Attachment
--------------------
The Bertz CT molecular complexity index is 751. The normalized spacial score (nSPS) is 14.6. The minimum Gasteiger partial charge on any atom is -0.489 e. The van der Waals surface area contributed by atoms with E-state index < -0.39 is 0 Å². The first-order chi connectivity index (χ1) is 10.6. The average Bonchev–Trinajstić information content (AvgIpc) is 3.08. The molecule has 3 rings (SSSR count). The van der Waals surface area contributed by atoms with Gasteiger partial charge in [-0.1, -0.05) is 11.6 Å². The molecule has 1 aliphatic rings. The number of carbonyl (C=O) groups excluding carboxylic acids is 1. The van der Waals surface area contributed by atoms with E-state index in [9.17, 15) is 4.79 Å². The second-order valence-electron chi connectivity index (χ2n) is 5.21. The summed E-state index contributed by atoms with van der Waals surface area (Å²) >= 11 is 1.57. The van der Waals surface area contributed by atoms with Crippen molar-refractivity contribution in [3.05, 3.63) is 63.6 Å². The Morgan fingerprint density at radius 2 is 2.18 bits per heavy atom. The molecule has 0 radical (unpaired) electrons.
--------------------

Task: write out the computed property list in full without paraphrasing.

The Bertz CT molecular complexity index is 751. The normalized spacial score (nSPS) is 14.6. The minimum Gasteiger partial charge on any atom is -0.489 e. The van der Waals surface area contributed by atoms with E-state index < -0.39 is 0 Å². The first-order chi connectivity index (χ1) is 10.6. The average Bonchev–Trinajstić information content (AvgIpc) is 3.08. The molecule has 3 rings (SSSR count). The van der Waals surface area contributed by atoms with Gasteiger partial charge in [-0.1, -0.05) is 11.6 Å². The molecule has 1 aliphatic rings. The number of carbonyl (C=O) groups excluding carboxylic acids is 1. The van der Waals surface area contributed by atoms with E-state index in [9.17, 15) is 4.79 Å². The second-order valence-electron chi connectivity index (χ2n) is 5.21. The summed E-state index contributed by atoms with van der Waals surface area (Å²) >= 11 is 1.57. The van der Waals surface area contributed by atoms with Crippen molar-refractivity contribution in [3.05, 3.63) is 63.6 Å². The Morgan fingerprint density at radius 2 is 2.18 bits per heavy atom. The molecule has 0 radical (unpaired) electrons.